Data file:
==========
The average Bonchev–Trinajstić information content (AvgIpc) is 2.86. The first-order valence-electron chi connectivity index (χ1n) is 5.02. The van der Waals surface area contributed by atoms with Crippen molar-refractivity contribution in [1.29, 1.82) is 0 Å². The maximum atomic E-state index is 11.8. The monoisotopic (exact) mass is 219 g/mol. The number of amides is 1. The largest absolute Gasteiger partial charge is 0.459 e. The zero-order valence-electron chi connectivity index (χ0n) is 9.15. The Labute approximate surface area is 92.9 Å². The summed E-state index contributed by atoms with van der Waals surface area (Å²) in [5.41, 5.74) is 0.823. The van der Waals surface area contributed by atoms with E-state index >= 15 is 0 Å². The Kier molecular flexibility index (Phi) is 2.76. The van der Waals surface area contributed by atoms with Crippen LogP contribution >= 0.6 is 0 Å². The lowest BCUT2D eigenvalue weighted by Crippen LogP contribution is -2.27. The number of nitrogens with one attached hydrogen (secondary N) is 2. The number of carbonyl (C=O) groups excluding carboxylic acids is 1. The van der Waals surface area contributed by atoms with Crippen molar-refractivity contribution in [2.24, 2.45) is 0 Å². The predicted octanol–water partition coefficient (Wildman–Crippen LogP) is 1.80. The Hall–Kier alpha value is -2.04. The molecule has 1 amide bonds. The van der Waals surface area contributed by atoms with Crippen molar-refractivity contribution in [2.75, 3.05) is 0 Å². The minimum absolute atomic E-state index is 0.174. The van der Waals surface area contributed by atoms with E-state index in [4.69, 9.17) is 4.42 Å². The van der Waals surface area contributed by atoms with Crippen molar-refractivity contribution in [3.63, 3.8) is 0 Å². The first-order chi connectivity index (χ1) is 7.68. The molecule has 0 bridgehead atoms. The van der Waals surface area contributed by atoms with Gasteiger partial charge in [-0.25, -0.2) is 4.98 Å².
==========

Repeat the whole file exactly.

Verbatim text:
The average Bonchev–Trinajstić information content (AvgIpc) is 2.86. The first-order valence-electron chi connectivity index (χ1n) is 5.02. The van der Waals surface area contributed by atoms with Crippen molar-refractivity contribution in [1.29, 1.82) is 0 Å². The maximum atomic E-state index is 11.8. The monoisotopic (exact) mass is 219 g/mol. The number of amides is 1. The largest absolute Gasteiger partial charge is 0.459 e. The zero-order valence-electron chi connectivity index (χ0n) is 9.15. The Labute approximate surface area is 92.9 Å². The summed E-state index contributed by atoms with van der Waals surface area (Å²) in [5.41, 5.74) is 0.823. The van der Waals surface area contributed by atoms with E-state index >= 15 is 0 Å². The Kier molecular flexibility index (Phi) is 2.76. The van der Waals surface area contributed by atoms with Crippen LogP contribution >= 0.6 is 0 Å². The lowest BCUT2D eigenvalue weighted by Crippen LogP contribution is -2.27. The number of nitrogens with one attached hydrogen (secondary N) is 2. The number of carbonyl (C=O) groups excluding carboxylic acids is 1. The van der Waals surface area contributed by atoms with Crippen molar-refractivity contribution in [2.24, 2.45) is 0 Å². The predicted octanol–water partition coefficient (Wildman–Crippen LogP) is 1.80. The Hall–Kier alpha value is -2.04. The molecule has 1 amide bonds. The van der Waals surface area contributed by atoms with Crippen molar-refractivity contribution in [2.75, 3.05) is 0 Å². The minimum absolute atomic E-state index is 0.174. The van der Waals surface area contributed by atoms with E-state index in [4.69, 9.17) is 4.42 Å². The van der Waals surface area contributed by atoms with Crippen molar-refractivity contribution in [3.63, 3.8) is 0 Å². The first-order chi connectivity index (χ1) is 7.68. The molecule has 0 bridgehead atoms. The van der Waals surface area contributed by atoms with Gasteiger partial charge in [-0.25, -0.2) is 4.98 Å².